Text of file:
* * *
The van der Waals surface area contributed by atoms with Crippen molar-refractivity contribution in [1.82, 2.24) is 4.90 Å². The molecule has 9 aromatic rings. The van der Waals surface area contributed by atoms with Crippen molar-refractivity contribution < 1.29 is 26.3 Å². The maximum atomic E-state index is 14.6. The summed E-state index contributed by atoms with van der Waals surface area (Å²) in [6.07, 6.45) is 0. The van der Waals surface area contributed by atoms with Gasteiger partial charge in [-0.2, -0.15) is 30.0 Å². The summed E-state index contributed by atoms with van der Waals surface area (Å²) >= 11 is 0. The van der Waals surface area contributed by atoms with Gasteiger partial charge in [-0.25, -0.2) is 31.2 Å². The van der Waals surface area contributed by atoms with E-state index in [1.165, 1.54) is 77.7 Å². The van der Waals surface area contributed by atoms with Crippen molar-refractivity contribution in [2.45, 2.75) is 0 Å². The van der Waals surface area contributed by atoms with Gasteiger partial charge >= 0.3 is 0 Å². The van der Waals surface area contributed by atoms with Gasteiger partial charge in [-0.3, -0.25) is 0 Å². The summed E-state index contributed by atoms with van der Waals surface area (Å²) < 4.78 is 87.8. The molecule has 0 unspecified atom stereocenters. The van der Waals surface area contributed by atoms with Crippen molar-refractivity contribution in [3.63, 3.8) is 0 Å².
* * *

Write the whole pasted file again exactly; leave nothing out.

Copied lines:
The van der Waals surface area contributed by atoms with Crippen molar-refractivity contribution in [1.82, 2.24) is 4.90 Å². The molecule has 9 aromatic rings. The van der Waals surface area contributed by atoms with Crippen molar-refractivity contribution < 1.29 is 26.3 Å². The maximum atomic E-state index is 14.6. The summed E-state index contributed by atoms with van der Waals surface area (Å²) in [6.07, 6.45) is 0. The van der Waals surface area contributed by atoms with Gasteiger partial charge in [-0.2, -0.15) is 30.0 Å². The summed E-state index contributed by atoms with van der Waals surface area (Å²) >= 11 is 0. The van der Waals surface area contributed by atoms with Gasteiger partial charge in [-0.25, -0.2) is 31.2 Å². The van der Waals surface area contributed by atoms with E-state index in [1.165, 1.54) is 77.7 Å². The van der Waals surface area contributed by atoms with Crippen molar-refractivity contribution in [2.45, 2.75) is 0 Å². The van der Waals surface area contributed by atoms with Gasteiger partial charge >= 0.3 is 0 Å². The van der Waals surface area contributed by atoms with Gasteiger partial charge in [-0.3, -0.25) is 0 Å². The summed E-state index contributed by atoms with van der Waals surface area (Å²) < 4.78 is 87.8. The molecule has 0 unspecified atom stereocenters. The van der Waals surface area contributed by atoms with Crippen molar-refractivity contribution in [3.63, 3.8) is 0 Å².